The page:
Abstract

A. Nash, S. Koenig and C. Tovey. Lazy Theta*: Any-Angle Path Planning and Path Length Analysis in 3D. In Proceedings of the AAAI Conference on Artificial Intelligence (AAAI), 2010.

Abstract: Grids with blocked and unblocked cells are often used to represent continuous 2D and 3D environments in robotics and video games. The shortest paths formed by the edges of 8-neighbor 2D grids can be up to about 8 percent longer than the shortest paths in the continuous environment. Theta* typically finds much shorter paths than that by propagating information along graph edges (to achieve short runtimes) without constraining paths to be formed by graph edges (to find short 'any-angle' paths). We show in this paper that the shortest paths formed by the edges of 26-neighbor 3D grids can be about 13 percent longer than the shortest paths in the continuous environment, which highlights the need for smart path planning algorithms in 3D. Theta* can be applied to 3D grids in a straight-forward manner, but it performs a line-of-sight check for each unexpanded visible neighbor of each expanded vertex and thus it performs many more line-of-sight checks per expanded vertex on a 26-neighbor 3D grid than on an 8-neighbor 2D grid. We therefore introduce Lazy Theta*, a variant of Theta* which uses lazy evaluation to perform only one line-of-sight check per expanded vertex (but with slightly more expanded vertices). We show experimentally that Lazy Theta* finds paths faster than Theta* on 26-neighbor 3D grids, with one order of magnitude fewer line-of-sight checks and without an increase in path length.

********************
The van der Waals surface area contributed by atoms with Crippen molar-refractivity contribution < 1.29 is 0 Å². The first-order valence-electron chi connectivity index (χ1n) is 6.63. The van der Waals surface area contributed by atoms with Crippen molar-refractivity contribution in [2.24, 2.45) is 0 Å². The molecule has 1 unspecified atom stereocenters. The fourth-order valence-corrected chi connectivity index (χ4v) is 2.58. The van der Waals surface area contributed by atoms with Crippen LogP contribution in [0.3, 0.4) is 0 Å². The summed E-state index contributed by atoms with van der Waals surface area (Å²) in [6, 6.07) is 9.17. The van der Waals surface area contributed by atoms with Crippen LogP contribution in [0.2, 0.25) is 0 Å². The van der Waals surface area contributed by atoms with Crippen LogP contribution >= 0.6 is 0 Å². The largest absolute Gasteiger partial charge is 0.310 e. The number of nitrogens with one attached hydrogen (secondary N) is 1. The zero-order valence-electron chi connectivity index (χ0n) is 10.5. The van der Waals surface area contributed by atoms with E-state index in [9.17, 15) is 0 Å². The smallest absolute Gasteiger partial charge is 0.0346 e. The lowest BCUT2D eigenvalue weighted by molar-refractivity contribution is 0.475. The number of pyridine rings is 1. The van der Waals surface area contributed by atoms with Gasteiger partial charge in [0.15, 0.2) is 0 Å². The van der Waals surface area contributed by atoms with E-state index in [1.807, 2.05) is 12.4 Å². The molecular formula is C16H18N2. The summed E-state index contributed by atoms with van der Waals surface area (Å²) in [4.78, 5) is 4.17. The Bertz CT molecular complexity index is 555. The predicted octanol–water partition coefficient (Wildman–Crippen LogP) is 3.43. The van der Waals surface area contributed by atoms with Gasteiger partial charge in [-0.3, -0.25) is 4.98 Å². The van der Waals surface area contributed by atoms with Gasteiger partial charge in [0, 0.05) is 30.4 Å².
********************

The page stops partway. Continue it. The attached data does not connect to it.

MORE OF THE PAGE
Download the paper in pdf.

Many publishers do not want authors to make their papers available electronically after the papers have been published. Please use the electronic versions provided here only if hardcopies are not yet available. If you have comments on any of these papers, please send me an email! Also, please send me your papers if we have common interests.


This page was automatically created by a bibliography maintenance system that was developed as part of an undergraduate research project, advised by Sven Koenig.